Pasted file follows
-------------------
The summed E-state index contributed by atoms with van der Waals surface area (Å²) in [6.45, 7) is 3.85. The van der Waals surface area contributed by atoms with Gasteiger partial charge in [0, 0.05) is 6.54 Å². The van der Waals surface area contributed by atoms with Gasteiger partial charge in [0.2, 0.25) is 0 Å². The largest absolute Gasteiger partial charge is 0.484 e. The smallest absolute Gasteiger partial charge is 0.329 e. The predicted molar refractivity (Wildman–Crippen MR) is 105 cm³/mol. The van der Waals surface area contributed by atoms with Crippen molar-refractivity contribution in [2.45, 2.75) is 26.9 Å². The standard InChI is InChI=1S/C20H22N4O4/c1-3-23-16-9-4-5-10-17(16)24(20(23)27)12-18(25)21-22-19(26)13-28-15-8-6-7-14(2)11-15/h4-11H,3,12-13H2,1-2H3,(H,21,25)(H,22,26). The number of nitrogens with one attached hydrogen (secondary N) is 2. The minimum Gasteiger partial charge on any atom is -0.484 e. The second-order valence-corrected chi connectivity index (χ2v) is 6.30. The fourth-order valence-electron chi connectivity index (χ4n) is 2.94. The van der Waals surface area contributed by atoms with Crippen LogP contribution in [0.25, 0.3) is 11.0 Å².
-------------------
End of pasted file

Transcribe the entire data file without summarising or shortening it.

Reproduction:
The summed E-state index contributed by atoms with van der Waals surface area (Å²) in [6.45, 7) is 3.85. The van der Waals surface area contributed by atoms with Gasteiger partial charge in [0, 0.05) is 6.54 Å². The van der Waals surface area contributed by atoms with Gasteiger partial charge in [0.2, 0.25) is 0 Å². The largest absolute Gasteiger partial charge is 0.484 e. The smallest absolute Gasteiger partial charge is 0.329 e. The predicted molar refractivity (Wildman–Crippen MR) is 105 cm³/mol. The van der Waals surface area contributed by atoms with Crippen molar-refractivity contribution in [2.45, 2.75) is 26.9 Å². The standard InChI is InChI=1S/C20H22N4O4/c1-3-23-16-9-4-5-10-17(16)24(20(23)27)12-18(25)21-22-19(26)13-28-15-8-6-7-14(2)11-15/h4-11H,3,12-13H2,1-2H3,(H,21,25)(H,22,26). The number of nitrogens with one attached hydrogen (secondary N) is 2. The minimum Gasteiger partial charge on any atom is -0.484 e. The second-order valence-corrected chi connectivity index (χ2v) is 6.30. The fourth-order valence-electron chi connectivity index (χ4n) is 2.94. The van der Waals surface area contributed by atoms with Crippen LogP contribution in [0.25, 0.3) is 11.0 Å².